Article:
Fibre optic sensors have many applications in various branches of science and engineering, as is evident from a vast range of properties which has been sensed optically, ranging from light intensity, vibration, temperature, pressure, calibration of accelerometers, strain, liquid level, pH, chemical analysis, concentration, density, refractive index of liquids etc [19, 20]. Optical refractive index is an inherent characteristic of a substance. Refractometers are frequently used for the study of molecular structure, identification of organic compounds, medical, pharmaceutical, plastic, food, industrial fluid, and petrochemical and beverage industry applications [21, 22].

Glucose sensor:

Initially the sensor made use of ultra violet visible wavelength and immobilized probes for detection [23, 24]. A fiber based pH meter has been developed in which the fiber cladding (10 cm) is replaced with a polymer (polyaniline) which has a broad band of sensitivity to pH [25]. As only a single broad band is measured, the system lends itself well to an IR laser diode system offering potential for miniaturization and greater portability. A modification of this sensor using glucose oxidase immobilised on the polyaniline polymer surface (an enzyme which converts glucose to glucuronic add, resulting in a pH change) allowed prediction of glucose concentrations [26].

Laminate cure analysis:

The small dimensions and durability of these probes makes them ideal for monitoring reactions in hostile environments. Fiber optic probes can be introduced into an autoclave (via the usually standard thermocouple calibration port) and thus can continuously monitor the progress of reactions (e.g. degradation) as a function of the operating conditions. This approach has previously been applied to the monitoring of processes in other industries, notably to monitor cure rates of polymer laminates at high temperatures and pressures [27, 28].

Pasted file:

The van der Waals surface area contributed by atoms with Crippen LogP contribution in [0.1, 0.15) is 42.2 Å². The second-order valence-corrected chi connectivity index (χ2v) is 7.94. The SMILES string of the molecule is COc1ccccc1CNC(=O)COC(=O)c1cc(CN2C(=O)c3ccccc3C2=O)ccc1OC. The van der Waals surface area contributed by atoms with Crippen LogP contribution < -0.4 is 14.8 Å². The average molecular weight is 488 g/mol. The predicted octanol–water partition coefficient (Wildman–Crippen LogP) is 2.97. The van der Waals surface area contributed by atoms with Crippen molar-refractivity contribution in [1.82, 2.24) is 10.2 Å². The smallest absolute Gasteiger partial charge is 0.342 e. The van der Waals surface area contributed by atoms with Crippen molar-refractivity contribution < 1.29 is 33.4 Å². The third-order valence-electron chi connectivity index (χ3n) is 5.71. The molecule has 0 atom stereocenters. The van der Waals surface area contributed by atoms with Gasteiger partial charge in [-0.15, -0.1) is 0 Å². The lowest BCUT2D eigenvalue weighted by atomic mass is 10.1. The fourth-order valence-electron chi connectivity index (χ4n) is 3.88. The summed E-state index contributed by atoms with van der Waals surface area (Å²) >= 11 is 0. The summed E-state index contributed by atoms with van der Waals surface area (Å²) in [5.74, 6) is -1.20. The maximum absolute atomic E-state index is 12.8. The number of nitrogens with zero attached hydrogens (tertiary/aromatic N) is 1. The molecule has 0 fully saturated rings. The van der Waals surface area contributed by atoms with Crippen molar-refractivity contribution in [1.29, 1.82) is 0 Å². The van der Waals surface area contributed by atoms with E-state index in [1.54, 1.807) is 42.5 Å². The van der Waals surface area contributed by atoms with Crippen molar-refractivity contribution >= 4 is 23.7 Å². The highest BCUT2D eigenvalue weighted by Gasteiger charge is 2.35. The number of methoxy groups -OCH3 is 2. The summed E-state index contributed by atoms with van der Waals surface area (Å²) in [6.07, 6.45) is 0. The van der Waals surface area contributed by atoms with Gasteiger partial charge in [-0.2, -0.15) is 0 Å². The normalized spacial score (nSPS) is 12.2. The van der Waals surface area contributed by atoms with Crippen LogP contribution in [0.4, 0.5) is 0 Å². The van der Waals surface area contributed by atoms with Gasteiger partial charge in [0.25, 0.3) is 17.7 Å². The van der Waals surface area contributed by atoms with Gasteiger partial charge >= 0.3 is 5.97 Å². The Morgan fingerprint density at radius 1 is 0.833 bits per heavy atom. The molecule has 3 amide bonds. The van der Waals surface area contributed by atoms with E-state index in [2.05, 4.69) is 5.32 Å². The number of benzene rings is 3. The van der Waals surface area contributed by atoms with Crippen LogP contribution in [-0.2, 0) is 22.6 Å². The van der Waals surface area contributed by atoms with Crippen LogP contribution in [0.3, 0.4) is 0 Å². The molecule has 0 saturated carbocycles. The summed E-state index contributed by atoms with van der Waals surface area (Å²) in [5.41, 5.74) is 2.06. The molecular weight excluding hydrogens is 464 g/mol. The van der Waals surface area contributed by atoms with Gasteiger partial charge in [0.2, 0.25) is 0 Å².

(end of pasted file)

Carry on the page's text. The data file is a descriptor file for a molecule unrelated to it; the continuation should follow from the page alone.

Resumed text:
Protein analysis:

FTIR is useful for protein analysis since high quality spectra can be obtained from low concentrations of analyte in a variety of environments and in association with other components. Interference due to light scattering or fluorescence is not problematic. In addition, FTIR can be quite useful in assignment of absorbance peaks to the major structural features of a molecule, rather than just at one site (as with a chromophore or probe molecule). Globular proteins usually exhibit regions of secondary structure including alpha helices, P-sheets, turns and non-ordered regions. Each of these conformational entities contributes to the IR spectrum in the amide I contour region. In addition to the study of protein in its dried state, FTIR has been particularly useful for the study of soluble proteins, whose structures had not previously been elucidated using X-ray diffraction or NMR spectroscopy [29, 30].

Dosage form analysis:

Dreassi and co workers have reported the application of an optical fiber probe for quality control in the pharmaceutical industry [31]. Their system was used to quantitatively determine the content of a number of pharmaceutical solid dosage forms containing ibuprofen, and powders containing benzydamine and an analogue of cetrimide. A team from Burroughs-Wellcome have taken this one step further and have performed identification tests on tablets through the plastic wall of the blister packaging [32]. The system allowed the discrimination between film coated and uncoated tablets and between active and placebo forms. The technique fulfilled the requirements of a confirmation of identity test prior to use in a clinical trial [33].

Fiber optical scanning in TLC for drug identification:

A systematic toxicological analysis procedure using high-performance thin layer chromatography in combination with fibre optical scanning densitometry for identification of drugs in biological samples is done. The identifications were carried out by an automatic measurement and computer based comparison of in situ UV spectra with data from a compiled library of reference spectra using the cross-correlation function. The technique allows parallel recording of chromatograms [34].

Determination of DNA oligomers: